Ramesh Kanna, senior manager, marketing, Sealed Air, states, “Identifying the type of stains and surfaces before opting for a product is a priority if one wants to get the best possible results at the most optimised expenditure. What is certain is cleaning cannot be seen as expenditure but as an investment.”
Kanna says while the hospitality sector has an evident charm, it also poses greater risk when it comes to contagious diseases like swine flu or Ebola. He says “guests are at high risk if the property is unable to maintain a safe environment. With innovations on the way, colour coding the zones within a hotel, use of microfiber technology with pre-wetted concept, opting for a trustworthy brand of cleaning agents that is renowned for providing consistent products and know-how, need to be focused upon.”

With the maintenance being such an important function, hotels make use of the best cleaning processes and materials which they source from the right vendors. There are agencies offering hotel flooring services to ensure well-maintained, spotless and sparkling floors. Such services include initial assessment and planning as well as execution, cleaning up, repairs, maintenance and aesthetics.
“We see the emergence of specialist floor-care contractors who undertake the maintenance and restoration of floors including sealing, coating and crystallisation,” says Vishal Sharma, VP & GM, India, Ecolab.
Indeed, with floor care being specialised and not a high volume activity, requiring specialised machines, it is not economical for hotels to invest in these equipment themselves, says Sharma.
“The cleaning process,” he adds, “starts from identifying the exact type of floors and then arriving at the cleaning, maintenance and restoration protocols. These then need to be carried out meticulously and systematically to ensure the desired look and feel.”
Hotels adhere to proper cleaning schedules for different areas depending upon the cleaning needs of that place. This, in turn, is based upon the kind of traffic there is in a particular area. Kumar elaborates. “We maintain daily, weekly and monthly schedules to maintain our cleanliness in public areas and rooms. We have people reporting in three different shifts and each shift has defined duties, helping us maintain the highest level of cleanliness in our hotel. We have various internal and external audits done to verify the level of cleanliness and gloss of the marble floor. We get assistance from external agencies as well.”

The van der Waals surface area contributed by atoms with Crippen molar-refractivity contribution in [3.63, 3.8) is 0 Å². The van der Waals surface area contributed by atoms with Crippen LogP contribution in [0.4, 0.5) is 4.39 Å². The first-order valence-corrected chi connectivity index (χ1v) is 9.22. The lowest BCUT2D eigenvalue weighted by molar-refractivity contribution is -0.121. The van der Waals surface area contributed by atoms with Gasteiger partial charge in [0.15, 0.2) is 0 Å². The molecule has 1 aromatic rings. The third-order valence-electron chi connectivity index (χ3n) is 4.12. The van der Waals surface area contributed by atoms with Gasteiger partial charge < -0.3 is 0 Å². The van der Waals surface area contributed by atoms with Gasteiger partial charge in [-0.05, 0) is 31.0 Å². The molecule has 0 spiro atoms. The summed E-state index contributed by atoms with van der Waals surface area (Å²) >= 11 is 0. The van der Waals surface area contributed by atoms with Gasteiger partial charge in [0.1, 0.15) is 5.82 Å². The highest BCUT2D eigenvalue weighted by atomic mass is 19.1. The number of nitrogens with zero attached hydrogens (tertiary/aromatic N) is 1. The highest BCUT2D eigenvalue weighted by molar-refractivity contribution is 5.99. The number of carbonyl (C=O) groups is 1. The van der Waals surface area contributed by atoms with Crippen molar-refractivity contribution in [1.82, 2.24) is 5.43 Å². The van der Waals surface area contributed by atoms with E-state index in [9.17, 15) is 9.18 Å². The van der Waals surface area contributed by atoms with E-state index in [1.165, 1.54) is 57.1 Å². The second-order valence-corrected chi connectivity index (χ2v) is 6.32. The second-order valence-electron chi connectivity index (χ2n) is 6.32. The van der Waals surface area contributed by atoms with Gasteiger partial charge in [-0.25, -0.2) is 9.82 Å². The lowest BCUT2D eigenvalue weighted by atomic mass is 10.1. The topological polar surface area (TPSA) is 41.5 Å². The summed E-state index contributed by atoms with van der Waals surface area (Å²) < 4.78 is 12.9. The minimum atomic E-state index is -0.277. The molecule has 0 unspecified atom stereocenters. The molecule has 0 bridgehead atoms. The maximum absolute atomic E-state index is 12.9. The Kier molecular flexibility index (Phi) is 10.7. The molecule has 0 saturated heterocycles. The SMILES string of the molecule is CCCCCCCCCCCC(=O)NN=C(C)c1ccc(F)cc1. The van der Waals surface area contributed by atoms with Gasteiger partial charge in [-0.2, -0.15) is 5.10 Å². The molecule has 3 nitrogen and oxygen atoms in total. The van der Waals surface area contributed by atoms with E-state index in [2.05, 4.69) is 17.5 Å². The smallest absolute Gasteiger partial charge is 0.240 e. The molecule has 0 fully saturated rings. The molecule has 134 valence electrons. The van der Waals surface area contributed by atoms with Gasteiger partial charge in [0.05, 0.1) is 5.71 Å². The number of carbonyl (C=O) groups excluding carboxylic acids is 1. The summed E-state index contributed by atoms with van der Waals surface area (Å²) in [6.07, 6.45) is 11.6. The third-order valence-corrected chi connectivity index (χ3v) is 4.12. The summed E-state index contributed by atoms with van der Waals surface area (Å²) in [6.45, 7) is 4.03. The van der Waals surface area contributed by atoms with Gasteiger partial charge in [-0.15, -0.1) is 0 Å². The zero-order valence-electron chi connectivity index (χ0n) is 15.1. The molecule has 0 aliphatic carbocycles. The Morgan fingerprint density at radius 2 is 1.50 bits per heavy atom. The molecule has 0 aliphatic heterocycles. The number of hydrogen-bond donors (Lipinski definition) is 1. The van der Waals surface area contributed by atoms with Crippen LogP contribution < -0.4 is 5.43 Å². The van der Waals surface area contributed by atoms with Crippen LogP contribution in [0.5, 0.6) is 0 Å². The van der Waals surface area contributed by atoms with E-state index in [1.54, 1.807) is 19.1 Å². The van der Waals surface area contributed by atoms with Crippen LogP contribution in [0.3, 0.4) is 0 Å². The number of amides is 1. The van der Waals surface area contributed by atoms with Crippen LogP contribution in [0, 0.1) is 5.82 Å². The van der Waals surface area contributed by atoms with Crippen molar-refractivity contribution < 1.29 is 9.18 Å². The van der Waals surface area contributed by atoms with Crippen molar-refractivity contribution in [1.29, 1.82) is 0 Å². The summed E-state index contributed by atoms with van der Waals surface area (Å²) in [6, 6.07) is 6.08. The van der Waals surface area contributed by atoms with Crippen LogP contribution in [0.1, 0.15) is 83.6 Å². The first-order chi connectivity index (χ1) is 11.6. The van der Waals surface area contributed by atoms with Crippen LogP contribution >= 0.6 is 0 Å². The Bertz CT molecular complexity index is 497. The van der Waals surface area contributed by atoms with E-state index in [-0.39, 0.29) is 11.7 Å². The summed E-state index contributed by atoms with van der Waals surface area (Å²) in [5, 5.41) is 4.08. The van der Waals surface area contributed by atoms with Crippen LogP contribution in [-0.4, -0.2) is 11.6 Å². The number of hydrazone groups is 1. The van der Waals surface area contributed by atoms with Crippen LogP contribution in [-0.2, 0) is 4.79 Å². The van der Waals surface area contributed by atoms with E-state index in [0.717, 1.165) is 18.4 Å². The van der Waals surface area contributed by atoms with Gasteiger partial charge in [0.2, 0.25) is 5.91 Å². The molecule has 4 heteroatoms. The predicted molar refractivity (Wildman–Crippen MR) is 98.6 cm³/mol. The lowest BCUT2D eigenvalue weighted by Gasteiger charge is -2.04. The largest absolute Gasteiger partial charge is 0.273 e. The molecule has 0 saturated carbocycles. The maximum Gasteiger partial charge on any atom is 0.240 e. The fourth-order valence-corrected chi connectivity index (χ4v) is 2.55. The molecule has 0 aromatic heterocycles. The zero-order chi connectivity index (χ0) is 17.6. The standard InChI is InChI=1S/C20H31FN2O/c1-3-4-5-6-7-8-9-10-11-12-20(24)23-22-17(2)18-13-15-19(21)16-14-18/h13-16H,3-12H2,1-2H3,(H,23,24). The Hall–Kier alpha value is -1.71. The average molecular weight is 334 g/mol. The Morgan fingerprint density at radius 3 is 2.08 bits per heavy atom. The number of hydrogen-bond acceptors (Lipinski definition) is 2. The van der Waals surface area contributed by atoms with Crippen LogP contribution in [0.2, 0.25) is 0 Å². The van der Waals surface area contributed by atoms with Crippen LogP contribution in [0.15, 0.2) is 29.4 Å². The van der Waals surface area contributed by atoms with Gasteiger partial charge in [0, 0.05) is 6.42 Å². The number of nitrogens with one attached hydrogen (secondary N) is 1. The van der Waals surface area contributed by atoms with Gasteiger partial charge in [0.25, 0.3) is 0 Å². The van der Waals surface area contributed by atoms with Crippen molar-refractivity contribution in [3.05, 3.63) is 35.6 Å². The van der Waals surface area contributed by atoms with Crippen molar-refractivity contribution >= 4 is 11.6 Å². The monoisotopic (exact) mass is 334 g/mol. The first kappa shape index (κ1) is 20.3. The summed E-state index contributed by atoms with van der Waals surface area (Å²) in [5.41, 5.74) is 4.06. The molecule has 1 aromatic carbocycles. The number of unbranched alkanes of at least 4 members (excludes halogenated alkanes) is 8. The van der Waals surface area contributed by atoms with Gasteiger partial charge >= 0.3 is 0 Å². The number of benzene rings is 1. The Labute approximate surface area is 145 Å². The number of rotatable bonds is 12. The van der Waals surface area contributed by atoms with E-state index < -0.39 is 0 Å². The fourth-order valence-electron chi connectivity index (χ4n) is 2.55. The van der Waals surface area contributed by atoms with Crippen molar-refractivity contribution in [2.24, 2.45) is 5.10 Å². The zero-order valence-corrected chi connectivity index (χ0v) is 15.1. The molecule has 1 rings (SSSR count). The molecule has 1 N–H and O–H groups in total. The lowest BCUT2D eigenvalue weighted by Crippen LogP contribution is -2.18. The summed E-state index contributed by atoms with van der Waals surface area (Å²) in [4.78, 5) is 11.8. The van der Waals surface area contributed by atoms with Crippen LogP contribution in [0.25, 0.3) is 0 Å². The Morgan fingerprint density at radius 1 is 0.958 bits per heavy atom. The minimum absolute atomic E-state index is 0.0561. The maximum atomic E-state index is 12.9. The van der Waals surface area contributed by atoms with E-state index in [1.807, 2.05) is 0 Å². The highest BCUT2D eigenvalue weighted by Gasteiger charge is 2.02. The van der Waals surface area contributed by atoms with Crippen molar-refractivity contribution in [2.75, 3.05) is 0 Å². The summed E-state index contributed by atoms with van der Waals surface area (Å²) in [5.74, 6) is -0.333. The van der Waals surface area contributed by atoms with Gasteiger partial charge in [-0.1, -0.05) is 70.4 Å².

Deo of Hilton Mumbai believes prevention is better than cure. “Matting at the entrance prevents dirt and soil from coming into the hotel, Regular sweeping and vacuuming prevents dirt from accumulated and getting stuck to the floor. A regular wipe with a damp cloth dipped in a neutral detergent or chemical helps to remove stains and maintain the shine quality. Periodic buffing, scrubbing and polishing improve longevity of the surface,” she says.
When it comes to cleaning materials, hotels obviously settle for nothing less than the best. Thakur says she relies on a neutral floor cleaner (pH of 6 to 8) detergent that does not contain any strongly alkaline material, for damp mopping, spot mopping, scrubbing and general floor cleaning. She prefers a general purpose cleaner for high traffic areas that might require the removal of more stubborn soils.
Again, sealers, usually acrylics, are applied in the pores and fillings. This temporary coating gives it a polished, smooth surface and enhances the look and feel of the flooring. It also protects the flooring surface from abrasive wear and scratches from dust, dirt, grit and debris to which it is applied.
The Oberoi Bangalore predominantly uses Taski branded products from Diversey while at the Taj Rambagh Palace Kumar says he uses “diverse products where they supply tools as well as cleaning agents. They have different ranges of cleaning agents for different purposes.”
It is evident, then, while design and material options for flooring can be mind-boggling, in their bid to look trendy, hotels are thoroughly exploring each and every option placed in front of them. And with the increasing importance guests place on cleanliness and hygiene, no one wants to slip up on any of these aspects. No wonder, then, floor care and maintenance is such an exact science.